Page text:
Louisiana’s Election Integrity Commission folds after two meetings

Sec. of State Ardoin says he must focus on other work

By: - July 15, 2021 3:14 pm
Election Plan Kyle Ardoin

Louisiana Secretary of State Kyle Ardoin, shown here on Aug. 20, 2020, was forced by his fellow Louisiana Republicans to end the open bidding process for the state’s voting machines. (Photo by Wes Muller/LA Illuminator).

After holding just two organizational meetings since it was founded this year in response to baseless allegations of voter fraud, the Louisiana Commission on Election Integrity and Voting was suspended on Thursday.

Secretary of State Kyle Ardoin made the announcement in a news release, thanking the members for their service and saying he needs to focus on other work. 

“I sincerely thank Chairman Quentin Dastugue and all members of this commission for their willingness to serve,” Ardoin said. “However, at this time, my staff and I must focus on supporting the important work of studying Louisiana’s next voting system as mandated by statute.”

Ardoin has been working for several years to find suitable replacements for the state’s outdated voting machines. 

The commission that Ardoin suspended was one he formed in April in an effort to appease some who alleged, without evidence, that Louisiana’s elections were fraudulent. Despite this, state lawmakers established their own version of a board that could investigate such allegations and provide oversight of the state’s procurement of new voting machines — the Louisiana Voting Systems Commission, formed by way of Senate Bill 221, which Gov. John Bel Edwards signed into law this month as Act 480. 

The newer Voting Systems Commission is similarly established within the Louisiana Department of State “for the purpose of independently reviewing any proposals received by the secretary of state” for the sale of voting machines.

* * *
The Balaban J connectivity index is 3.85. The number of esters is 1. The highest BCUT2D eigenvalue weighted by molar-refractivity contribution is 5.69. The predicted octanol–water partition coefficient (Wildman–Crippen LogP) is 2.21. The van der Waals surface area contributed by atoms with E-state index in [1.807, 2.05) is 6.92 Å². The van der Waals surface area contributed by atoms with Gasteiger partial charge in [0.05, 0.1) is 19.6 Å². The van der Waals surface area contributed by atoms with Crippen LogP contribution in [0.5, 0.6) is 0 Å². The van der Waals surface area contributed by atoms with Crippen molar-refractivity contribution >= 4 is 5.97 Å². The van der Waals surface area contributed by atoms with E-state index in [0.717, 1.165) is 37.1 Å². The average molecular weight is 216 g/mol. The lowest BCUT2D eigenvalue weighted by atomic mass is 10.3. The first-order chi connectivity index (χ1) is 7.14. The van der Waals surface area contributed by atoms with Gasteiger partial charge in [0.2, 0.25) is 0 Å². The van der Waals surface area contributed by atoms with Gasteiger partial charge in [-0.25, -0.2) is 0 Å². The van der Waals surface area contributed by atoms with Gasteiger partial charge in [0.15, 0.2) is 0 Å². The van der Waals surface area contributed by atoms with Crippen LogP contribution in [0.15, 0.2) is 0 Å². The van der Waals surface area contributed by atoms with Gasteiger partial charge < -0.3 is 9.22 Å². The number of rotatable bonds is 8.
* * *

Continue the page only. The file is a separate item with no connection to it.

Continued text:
In a response to the Illuminator, the author of that bill, Sen. Sharon Hewitt (R-Slidell), said the first board “really never got off the ground” and “definitely didn’t do a deep dive to evaluate our state’s election processes.”

Nevertheless, Ardoin implied in his news release that he may reassemble his group at some point in the future. 

“I look forward to re-assembling the Commission on Election Integrity and Voting in the future following the issuance of the (Voting System Commission’s) report to the Governor, the Legislature and myself,” he said.

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Wesley Muller
Wesley Muller

Wes Muller traces his journalism roots back to 1997 when, at age 13, he built and launched a hyper-local news website for his New Orleans neighborhood. In the following 22 years since then, he has worked as a journalist for the Times-Picayune in New Orleans, the Sun Herald in Biloxi, WAFB-9News CBS in Baton Rouge, and the Enterprise-Journal in McComb, Mississippi. Much of his work has involved reporting on First Amendment issues and watchdog coverage of municipal and state government. He has received several honors and recognitions, including McClatchy's National President's Award, the Associated Press Freedom of Information Award, and the Daniel M. Phillips Freedom of Information Award from the Mississippi Press Association, among others. Muller is a New Orleans native, a Jesuit High School alumnus, a University of New Orleans alumnus, a veteran U.S. Army paratrooper, and an adjunct English teacher at Baton Rouge Community College. He lives in Ponchatoula, Louisiana, with his teenage son and his wife, who is also a journalist.

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